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Quartz Tuning Fork as Humidity Sensor | OMICS International
ISSN: 2157-7439
Journal of Nanomedicine & Nanotechnology

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Quartz Tuning Fork as Humidity Sensor

Padmasine KG1* and Muruganand S2

1Department of ECS, Karpagam University, Coimbatore, India

2Department of E&I, Bharathiar University, Coimbatore, India

*Corresponding Author:
Padmasine KG
Department of ECS, Karpagam University
Coimbatore, India
Tel: 914226471113
E-mail: [email protected]

Received Date: September 13, 2016; Accepted Date: August 14, 2017; Published Date: August 21, 2017

Citation: Padmasine KG, Muruganand S (2017) Quartz Tuning Fork as Humidity Sensor. J Nanomed Nanotechnol 8: 451. doi: 10.4172/2157-7439.1000451

Copyright: © 2017 Padmasine KG, et al. This is an open-access article distributed under the terms of the Creative Commons Attribution License, which permits unrestricted use, distribution, and reproduction in any medium, provided the original author and source are credited.

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This paper highlight, a novel and simple solution growth method to develop the deposition of nanocrystalline ZnO films on QTF to act as sensor, integrating merits of both SILAR and CBD techniques. The obtained film is characterized by high deposition rate, high film and used for the humidity sensing. And this chapter ends with the experiment done for measuring the frequency shift using PSoC and LabVIEW, which measures the shift in resonance frequency of QTFs due to the additional mass loading.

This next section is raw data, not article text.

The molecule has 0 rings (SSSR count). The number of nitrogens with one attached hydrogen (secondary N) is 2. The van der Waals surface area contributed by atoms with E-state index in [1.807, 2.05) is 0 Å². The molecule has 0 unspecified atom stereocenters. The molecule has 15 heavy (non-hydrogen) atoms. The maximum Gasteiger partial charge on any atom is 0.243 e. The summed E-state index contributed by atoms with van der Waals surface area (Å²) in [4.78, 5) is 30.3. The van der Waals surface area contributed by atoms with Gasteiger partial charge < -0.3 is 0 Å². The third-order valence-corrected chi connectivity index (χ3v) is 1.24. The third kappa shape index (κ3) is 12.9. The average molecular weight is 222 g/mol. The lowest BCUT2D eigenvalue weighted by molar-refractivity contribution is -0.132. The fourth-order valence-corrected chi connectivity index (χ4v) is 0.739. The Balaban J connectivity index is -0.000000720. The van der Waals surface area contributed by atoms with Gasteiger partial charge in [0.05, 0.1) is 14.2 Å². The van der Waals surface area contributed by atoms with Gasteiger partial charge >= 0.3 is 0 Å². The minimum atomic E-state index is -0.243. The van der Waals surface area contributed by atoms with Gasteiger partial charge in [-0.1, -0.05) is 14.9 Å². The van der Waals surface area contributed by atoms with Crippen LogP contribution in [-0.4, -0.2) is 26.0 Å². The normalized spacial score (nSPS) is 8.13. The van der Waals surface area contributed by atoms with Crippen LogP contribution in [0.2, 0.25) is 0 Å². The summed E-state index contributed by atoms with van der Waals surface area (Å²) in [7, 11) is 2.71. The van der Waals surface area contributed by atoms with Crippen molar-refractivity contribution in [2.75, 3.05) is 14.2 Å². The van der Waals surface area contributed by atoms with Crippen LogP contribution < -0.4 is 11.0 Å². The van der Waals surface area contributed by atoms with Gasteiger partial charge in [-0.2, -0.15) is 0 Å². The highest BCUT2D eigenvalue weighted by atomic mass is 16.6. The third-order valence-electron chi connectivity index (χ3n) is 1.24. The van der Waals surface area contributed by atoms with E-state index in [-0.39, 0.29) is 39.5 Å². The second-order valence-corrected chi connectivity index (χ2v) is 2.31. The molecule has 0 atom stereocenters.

PSOC; Lab view; SEM; XRD; Quartz tuning fork


QTF coated with nanocrystalline ZnO thin film is used as humidity sensor and their humidity sensitivity characteristics have been investigated. It is experimentally demonstrated that QTF coated with nanocrystalline ZnO films shows the promising application for humidity sensor. The nanocrystalline ZnO thin films were deposited on the QTF by SILAR method followed by Chemical Bath Deposition. The film was characterized by X-ray diffraction (XRD) and Scanning Electron Microscopy (SEM) to obtain the information on the structural and morphological properties. And the humidity sensing characteristics of the sensors have been investigated. Sensing experiments were examined by measuring the shift in resonance frequency of QTF due to the additional mass loading. The results showed that the sensors had high humidity sensitivity, good stability, fast response time and well reproducibility.

Experimental Details